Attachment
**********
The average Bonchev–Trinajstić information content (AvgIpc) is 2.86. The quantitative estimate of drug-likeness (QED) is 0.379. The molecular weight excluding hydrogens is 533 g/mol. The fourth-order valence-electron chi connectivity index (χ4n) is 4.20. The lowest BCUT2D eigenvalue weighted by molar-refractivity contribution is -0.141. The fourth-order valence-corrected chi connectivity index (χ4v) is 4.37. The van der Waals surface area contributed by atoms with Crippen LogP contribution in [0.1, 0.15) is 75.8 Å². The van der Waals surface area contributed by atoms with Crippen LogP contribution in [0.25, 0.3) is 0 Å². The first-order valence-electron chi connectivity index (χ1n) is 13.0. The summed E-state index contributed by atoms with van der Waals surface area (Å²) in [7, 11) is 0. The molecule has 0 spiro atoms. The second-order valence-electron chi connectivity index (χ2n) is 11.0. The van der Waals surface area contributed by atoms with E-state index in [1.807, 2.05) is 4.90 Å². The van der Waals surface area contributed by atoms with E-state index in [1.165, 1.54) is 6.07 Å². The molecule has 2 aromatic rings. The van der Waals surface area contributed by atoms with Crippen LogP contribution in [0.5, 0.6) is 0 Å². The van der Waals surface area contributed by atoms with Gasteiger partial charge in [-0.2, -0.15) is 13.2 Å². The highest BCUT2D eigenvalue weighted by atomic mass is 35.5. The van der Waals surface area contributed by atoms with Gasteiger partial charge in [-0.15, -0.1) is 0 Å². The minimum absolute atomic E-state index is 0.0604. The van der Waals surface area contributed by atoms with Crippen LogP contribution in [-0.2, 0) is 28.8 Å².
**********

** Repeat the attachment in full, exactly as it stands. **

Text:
The average Bonchev–Trinajstić information content (AvgIpc) is 2.86. The quantitative estimate of drug-likeness (QED) is 0.379. The molecular weight excluding hydrogens is 533 g/mol. The fourth-order valence-electron chi connectivity index (χ4n) is 4.20. The lowest BCUT2D eigenvalue weighted by molar-refractivity contribution is -0.141. The fourth-order valence-corrected chi connectivity index (χ4v) is 4.37. The van der Waals surface area contributed by atoms with Crippen LogP contribution in [0.1, 0.15) is 75.8 Å². The van der Waals surface area contributed by atoms with Crippen LogP contribution in [0.25, 0.3) is 0 Å². The first-order valence-electron chi connectivity index (χ1n) is 13.0. The summed E-state index contributed by atoms with van der Waals surface area (Å²) in [7, 11) is 0. The molecule has 0 spiro atoms. The second-order valence-electron chi connectivity index (χ2n) is 11.0. The van der Waals surface area contributed by atoms with E-state index in [1.807, 2.05) is 4.90 Å². The van der Waals surface area contributed by atoms with E-state index in [1.165, 1.54) is 6.07 Å². The molecule has 2 aromatic rings. The van der Waals surface area contributed by atoms with Crippen LogP contribution in [0.5, 0.6) is 0 Å². The van der Waals surface area contributed by atoms with Gasteiger partial charge in [-0.2, -0.15) is 13.2 Å². The highest BCUT2D eigenvalue weighted by atomic mass is 35.5. The van der Waals surface area contributed by atoms with Gasteiger partial charge in [-0.15, -0.1) is 0 Å². The minimum absolute atomic E-state index is 0.0604. The van der Waals surface area contributed by atoms with Crippen LogP contribution in [-0.2, 0) is 28.8 Å².